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Copernic Space launches world’s first sale of space assets

Copernic Space launches world’s first sale of space assets

An ‘eBay for space’, of sorts, Copernic Space has today launched its initial private sale of payload space – essentially enabling suppliers to send a minimum of 100g of physical cargo (such as artworks, or IoT devices) to the moon.

A subsequent public sale, live in the coming months, will bring a much-needed level of democratisation to the cosmic arena by allowing the retail market to purchase fractionalised, virtual ownership of the space assets via non-fungible token (NFT) technology.

Launching aboard SpaceX's Falcon 9, Lunar Outpost's MAPP rover is headed for the moon’s south pole, in December 2022. After gathering samples for NASA, the rover will remain on the moon forever.

In an exclusive interview with Finextra, Grant Blaisdell, creator and co-founder of Copernic Space, revealed that building the project took “years of discovery - even just to understand how to create a business model out of this new frontier. The launch of the sale is the proving ground for Copernic Space. But today is not just a significant moment for the company, it’s a historical moment for the wider space economy, and the public's access to it.”

One use case for the space payload, said Blaisdell, is the delivery of a physical, Bapes NFT statue to the moon. There it would stay while the public bought and sold portions (10,000 pieces, to be exact) of the installation via the secondary marketplace, hosted on Copernic’s Web 3.0 platform.

In terms of the sidechain, Copernic is launching on Polygon - the energy consumption of which is 100,000 times less than that of the Ethereum blockchain. On the sustainability point, Blaisdell noted: “I really think it's less of an issue than people make it out to be. The key for us is that Polygon provides high scalability and low transaction costs. We don’t want to be treated as stupid novelty, or another NFT pulling money out of the retail market. We are delivering a legitimate solution to the space economy, which creates true, commercial space assets.”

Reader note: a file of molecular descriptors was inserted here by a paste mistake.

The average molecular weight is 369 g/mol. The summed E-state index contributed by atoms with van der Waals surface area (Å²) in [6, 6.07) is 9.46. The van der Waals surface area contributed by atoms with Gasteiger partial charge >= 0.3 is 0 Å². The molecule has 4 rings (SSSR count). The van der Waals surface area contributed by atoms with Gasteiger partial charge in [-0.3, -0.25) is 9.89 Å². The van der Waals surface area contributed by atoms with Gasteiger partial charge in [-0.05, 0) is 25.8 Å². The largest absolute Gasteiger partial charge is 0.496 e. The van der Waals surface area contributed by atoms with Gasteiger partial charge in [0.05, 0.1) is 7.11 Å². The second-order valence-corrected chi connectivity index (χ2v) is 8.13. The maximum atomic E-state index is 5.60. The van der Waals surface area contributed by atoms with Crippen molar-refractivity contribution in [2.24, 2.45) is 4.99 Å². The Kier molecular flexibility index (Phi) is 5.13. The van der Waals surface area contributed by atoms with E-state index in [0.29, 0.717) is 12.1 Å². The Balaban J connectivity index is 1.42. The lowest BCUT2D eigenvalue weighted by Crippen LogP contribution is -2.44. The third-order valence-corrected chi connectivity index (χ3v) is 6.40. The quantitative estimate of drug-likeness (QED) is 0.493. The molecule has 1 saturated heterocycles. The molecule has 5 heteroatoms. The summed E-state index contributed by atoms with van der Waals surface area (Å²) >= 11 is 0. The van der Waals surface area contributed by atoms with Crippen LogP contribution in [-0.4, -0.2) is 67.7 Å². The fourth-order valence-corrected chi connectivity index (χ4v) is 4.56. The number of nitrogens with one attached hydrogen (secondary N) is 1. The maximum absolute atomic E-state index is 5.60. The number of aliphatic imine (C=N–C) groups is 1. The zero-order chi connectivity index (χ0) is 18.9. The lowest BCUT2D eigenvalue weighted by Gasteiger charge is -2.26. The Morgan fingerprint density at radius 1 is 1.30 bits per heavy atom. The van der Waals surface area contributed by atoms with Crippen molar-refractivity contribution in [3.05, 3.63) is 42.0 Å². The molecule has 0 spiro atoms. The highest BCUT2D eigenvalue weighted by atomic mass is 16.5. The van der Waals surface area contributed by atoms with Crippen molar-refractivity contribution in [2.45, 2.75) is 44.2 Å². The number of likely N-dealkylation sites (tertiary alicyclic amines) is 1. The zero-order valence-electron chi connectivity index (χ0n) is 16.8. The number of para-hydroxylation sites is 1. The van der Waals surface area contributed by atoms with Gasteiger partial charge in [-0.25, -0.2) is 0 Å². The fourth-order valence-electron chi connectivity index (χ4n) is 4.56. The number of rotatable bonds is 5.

Today’s buyers should note that there are limits to what Blaisdell can send into orbit. Not only is there a weight constraint (Lunar Outpost’s M1 MAPP rover has a total of 3.475kg of space available) but there is also a material constraint:

“The payload has limitations on what you can send, some from international agreements,” explained Blaisdell. “For instance, buyers can't send weaponry or explosives. We’ve had interested buyers wanting to send up DNA and even hemp seeds, but those sales weren't approved by various players in the chain for several reasons, such as sensitivities toward biomass. There are environmental considerations, too - things can freeze and crack in the extreme conditions.”

In order to facilitate further innovation in space, Blaisdell welcomes new entrants to the arena. Fortunately, there are many projects underway looking to apply NFTs to the new space economy.

“We view ourselves as an economic operating system for space,” he argued. “Instead of seeing every project that wants to do something with an NFT in space as inherently competitive, it's up to us to bring them all together and host them on our platform. If anything, other initiatives are a mutual opportunity. We've even had some partners say they were worried they would have to take up the task of building the platform and marketplace themselves.”

For Blaisdell, the sky isn’t the limit for NFT technology. There are endless potential use cases around the democratisation of space - but for now, Copernic Space’s earthly mission is to acclimatise the retail market to the idea of owning things on the moon.

Comments: (1)

A Finextra member
A Finextra member 17 February, 2022, 07:42Be the first to give this comment the thumbs up 0 likes

Interesting concept....but raises so many questions...what would happen if Copernic Space goes bankrupt? who would bring the asserts back? Is there any regulatory oversight? as an AML professional: it the original of the assets checked? Can it be used to conceal assets from criminal origin from law enforcement? ....it sounds futuristic and hence, not without mant, high level risk factors. Maybe it is just me, but are people really comfortable with this?